By Jordan schroeer
After surviving the perils of finals week, you now have to survive something no professor gave you a study guide for. You have to face your relatives and endure another family Christmas.
At first, you’re excited at the prospect of heading home to your old room, which is quite possibly storage by now, and chatting with the family. Along with your parents and siblings at the holidays, come grandma, grandpa, aunts, uncles, cousins and that person in the corner no one knows the relation to.
Going to family Christmas can be compared to a midnight run to McDonalds. Sober. It sounds like fun at first. You’re even excited. “It’s been forever since I’ve had the McRib,” (known as Aunt Cheryl) you think. Then you get there, look around and can’t help think everyone seems a little weird.
Uncle Dean is the first to notice you. “How’s it going, College Boy?” He puts extra emphasis on the words College Boy because he never went past high school.
You’re obliged to give the generic, “Oh, it’s good.”
He notices the different clothes you’re wearing compared to the loose jeans and hoodies you wore in your small town high school. While you’re not dressed for a formal dinner, you decided to go with a flannel, cardigan, skinny jeans and leather boots. Stylish.
“Look at you all ‘in style,’” he snarks. “You turn into one of those hapsters?”
“Uh, they’re called hipsters and no. I just like how it looked,” you reply with a smile even though you want to kick him in the rear with your “hapster” leather boots.
At this point, you take notice of the food and snacks being served and mention something about how hungry you are. This will allow you to escape your uncle’s interrogation while being completely friendly.
As you’re moseying on over to the food, Grandma Elsie lets out a shriek of joy. “Ooooohhhhh! Come over here my Little Helper.”—your nickname since age 5.
“Grandma!” You’re actually happy to see her, especially after the conversation with your uncle. You know she won’t question your clothing choice because she can’t see all that well.
“My boy, how’s college? Did you get A’s? Are you staying warm? Is the food good? Are you eating enough? How’s your roommate? You talk to your cousins lately?”
Finally, she asks the big question. “You chasing around any girls?”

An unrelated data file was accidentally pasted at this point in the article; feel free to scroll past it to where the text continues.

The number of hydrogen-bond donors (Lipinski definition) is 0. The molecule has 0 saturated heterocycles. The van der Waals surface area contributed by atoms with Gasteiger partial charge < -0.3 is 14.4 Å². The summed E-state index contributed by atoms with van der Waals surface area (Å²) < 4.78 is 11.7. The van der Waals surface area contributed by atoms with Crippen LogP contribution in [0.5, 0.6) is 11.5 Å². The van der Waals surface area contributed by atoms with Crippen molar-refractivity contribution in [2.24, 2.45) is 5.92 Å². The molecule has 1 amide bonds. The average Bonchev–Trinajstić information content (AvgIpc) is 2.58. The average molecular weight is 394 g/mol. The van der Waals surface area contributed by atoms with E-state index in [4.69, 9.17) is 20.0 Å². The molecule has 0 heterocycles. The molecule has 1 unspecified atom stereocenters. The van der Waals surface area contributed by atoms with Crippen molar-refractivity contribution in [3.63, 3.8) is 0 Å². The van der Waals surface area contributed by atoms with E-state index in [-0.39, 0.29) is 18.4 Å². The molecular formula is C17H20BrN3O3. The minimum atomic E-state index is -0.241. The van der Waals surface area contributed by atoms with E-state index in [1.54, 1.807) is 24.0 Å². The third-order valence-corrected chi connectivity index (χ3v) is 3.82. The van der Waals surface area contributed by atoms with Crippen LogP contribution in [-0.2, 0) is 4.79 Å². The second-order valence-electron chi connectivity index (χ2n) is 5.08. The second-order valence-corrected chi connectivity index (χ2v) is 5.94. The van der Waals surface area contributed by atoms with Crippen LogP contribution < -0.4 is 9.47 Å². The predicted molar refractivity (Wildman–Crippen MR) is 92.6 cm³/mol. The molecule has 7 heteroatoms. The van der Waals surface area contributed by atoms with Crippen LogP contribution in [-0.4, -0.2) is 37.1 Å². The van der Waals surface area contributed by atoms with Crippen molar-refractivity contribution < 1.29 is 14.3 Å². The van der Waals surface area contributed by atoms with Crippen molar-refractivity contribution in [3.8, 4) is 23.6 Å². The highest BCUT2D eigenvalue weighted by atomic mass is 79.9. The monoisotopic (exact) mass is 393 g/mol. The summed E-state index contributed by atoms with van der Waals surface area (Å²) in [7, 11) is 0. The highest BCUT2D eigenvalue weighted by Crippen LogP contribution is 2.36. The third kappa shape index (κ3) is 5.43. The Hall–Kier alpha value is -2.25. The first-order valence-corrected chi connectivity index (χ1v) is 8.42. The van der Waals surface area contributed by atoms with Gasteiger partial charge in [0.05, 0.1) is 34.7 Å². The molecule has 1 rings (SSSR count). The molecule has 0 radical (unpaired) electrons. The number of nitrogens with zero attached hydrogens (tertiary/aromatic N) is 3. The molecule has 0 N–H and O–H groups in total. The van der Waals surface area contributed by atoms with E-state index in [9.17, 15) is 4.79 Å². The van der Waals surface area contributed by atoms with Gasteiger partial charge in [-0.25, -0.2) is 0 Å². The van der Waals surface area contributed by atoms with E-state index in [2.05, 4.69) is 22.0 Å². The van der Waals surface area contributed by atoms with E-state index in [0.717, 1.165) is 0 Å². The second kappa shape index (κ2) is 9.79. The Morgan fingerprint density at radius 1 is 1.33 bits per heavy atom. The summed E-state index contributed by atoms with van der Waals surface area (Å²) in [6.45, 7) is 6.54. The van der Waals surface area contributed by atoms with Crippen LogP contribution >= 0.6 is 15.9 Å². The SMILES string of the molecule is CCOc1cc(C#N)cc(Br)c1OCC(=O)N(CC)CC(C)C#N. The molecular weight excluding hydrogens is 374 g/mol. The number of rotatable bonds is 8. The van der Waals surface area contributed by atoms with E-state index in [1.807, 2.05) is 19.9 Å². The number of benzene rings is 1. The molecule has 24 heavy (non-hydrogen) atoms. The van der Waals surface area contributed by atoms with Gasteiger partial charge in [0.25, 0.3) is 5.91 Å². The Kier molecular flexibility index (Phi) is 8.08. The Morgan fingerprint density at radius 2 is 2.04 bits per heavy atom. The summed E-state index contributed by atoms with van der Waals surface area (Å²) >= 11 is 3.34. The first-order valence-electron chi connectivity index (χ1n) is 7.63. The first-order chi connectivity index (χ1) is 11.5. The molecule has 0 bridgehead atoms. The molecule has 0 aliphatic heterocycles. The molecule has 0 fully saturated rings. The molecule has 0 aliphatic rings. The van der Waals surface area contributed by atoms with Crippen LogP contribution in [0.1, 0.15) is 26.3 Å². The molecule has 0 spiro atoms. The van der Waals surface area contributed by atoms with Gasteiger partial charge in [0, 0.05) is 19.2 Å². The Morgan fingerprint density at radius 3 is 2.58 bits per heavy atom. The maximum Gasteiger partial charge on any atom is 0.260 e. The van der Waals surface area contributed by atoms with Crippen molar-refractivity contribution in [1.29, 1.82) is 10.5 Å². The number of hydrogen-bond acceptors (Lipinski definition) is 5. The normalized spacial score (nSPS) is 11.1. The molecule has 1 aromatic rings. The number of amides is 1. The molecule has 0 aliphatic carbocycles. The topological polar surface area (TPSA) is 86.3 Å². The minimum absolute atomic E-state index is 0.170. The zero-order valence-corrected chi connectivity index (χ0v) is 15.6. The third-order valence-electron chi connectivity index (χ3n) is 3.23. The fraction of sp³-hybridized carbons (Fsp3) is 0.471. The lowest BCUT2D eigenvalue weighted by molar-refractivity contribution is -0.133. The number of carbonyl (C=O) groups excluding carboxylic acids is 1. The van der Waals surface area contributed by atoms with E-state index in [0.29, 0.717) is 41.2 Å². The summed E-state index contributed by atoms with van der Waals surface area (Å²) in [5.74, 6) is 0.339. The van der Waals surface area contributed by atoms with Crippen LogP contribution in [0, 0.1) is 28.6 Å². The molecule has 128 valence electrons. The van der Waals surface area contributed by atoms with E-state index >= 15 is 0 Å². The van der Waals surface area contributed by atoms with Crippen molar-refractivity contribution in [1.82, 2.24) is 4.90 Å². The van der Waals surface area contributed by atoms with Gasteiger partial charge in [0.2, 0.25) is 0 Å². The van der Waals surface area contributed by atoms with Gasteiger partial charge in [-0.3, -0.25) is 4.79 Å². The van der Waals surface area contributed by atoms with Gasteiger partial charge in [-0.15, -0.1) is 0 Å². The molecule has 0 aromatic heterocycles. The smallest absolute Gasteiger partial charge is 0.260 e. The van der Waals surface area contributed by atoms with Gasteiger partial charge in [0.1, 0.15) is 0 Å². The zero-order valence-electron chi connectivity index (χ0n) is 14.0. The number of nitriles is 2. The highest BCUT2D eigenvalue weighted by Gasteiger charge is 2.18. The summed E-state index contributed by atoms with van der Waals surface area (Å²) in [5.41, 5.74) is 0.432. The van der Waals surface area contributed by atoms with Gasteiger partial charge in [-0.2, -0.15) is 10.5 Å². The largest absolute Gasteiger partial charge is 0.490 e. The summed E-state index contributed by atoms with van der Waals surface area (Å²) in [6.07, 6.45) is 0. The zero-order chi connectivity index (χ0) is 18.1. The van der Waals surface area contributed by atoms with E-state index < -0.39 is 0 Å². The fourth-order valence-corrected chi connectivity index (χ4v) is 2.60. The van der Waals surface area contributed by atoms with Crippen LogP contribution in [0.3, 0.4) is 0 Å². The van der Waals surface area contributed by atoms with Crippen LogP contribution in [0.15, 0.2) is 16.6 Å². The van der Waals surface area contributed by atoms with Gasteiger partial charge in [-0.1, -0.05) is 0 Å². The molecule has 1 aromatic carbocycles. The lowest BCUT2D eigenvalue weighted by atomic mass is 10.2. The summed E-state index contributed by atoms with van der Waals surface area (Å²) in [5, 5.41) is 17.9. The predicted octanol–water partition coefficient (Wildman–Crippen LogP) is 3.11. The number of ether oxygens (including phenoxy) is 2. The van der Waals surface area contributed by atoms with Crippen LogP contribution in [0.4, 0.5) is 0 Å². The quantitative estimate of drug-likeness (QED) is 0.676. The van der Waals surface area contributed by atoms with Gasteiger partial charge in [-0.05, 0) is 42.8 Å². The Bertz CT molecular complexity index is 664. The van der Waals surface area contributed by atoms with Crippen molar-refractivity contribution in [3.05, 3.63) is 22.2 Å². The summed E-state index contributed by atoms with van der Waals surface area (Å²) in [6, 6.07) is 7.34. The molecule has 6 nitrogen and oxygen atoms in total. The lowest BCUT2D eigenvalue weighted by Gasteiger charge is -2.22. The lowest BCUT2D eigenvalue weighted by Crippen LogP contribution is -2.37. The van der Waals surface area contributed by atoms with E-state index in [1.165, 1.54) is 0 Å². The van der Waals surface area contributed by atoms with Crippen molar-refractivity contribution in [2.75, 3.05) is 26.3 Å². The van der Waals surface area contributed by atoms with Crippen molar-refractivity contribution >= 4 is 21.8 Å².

That makes 15 minutes before someone brought up dating life. “Oh Grandma, you know you’re the only woman I have time for in my life.”
This one really gets her. It’s a great way to avoid the subject with flattery. She’s going to repeat that line to her friends with hearing aids at fellowship after church next Sunday.
By this time, one of your other family members will offer to fill Grandma’s coffee. That’s your chance to quickly leave and get the food.
You’re dodging relatives and conversation like landmines in war. However, you can’t dodge them all. BOOM! You’ve been hit.
Aunt Karen grabs your arm as you’re walking away with a plate full of delicious food (The one thing your relatives can do well is cook, and it shows).
“My, my, my,” your aunt mutters while looking you up and down. She’s up-to-date with her fashion sense, so the clothes won’t be the topic of this conversation. It’s something worse.
“Are you eating, dear?” Yup, there it is, the inevitable discussion of weight. You’re too fat, too broad, too narrow or too skinny.
“Oh, I’m definitely eating more than enough,” you say, showing her your overflowing plate of green bean casserole, ham and mashed potatoes.
“Well, you’re looking awful thin. Too skinny. You know girls like a real man with some shoulders to grab.”
You didn’t think it could be done, but your aunt successfully brought your weight and dating life into the same conversation within two minutes of meeting her.
“Well, I’m not looking to impress any girl right now,” you reply. In fact, you’re not looking to impress any girl, ever. If your extended family knew you were trying to impress men of the same persuasion, the next family gathering would be held in a church.
Your aunt keeps going on about how she met your uncle in college, so you really should keep your options open.
“I’m gonna grab a beer,” you say walking away at the same time. Doesn’t matter if you’re under 21—you need it.
Finally, no one is talking to you, and you can sit down at the table. Looking around, you start to think the kids’ table wasn’t all that bad, and you start to miss your friends sitting around the tables at Kise.
The McRib wasn’t worth it. You leave the McDonald’s just feeling bad about yourself, promising to never return.
But every year around this time, you go back on the promise. After several months, Aunt Cheryl seems like she might be enjoyable to chat with again.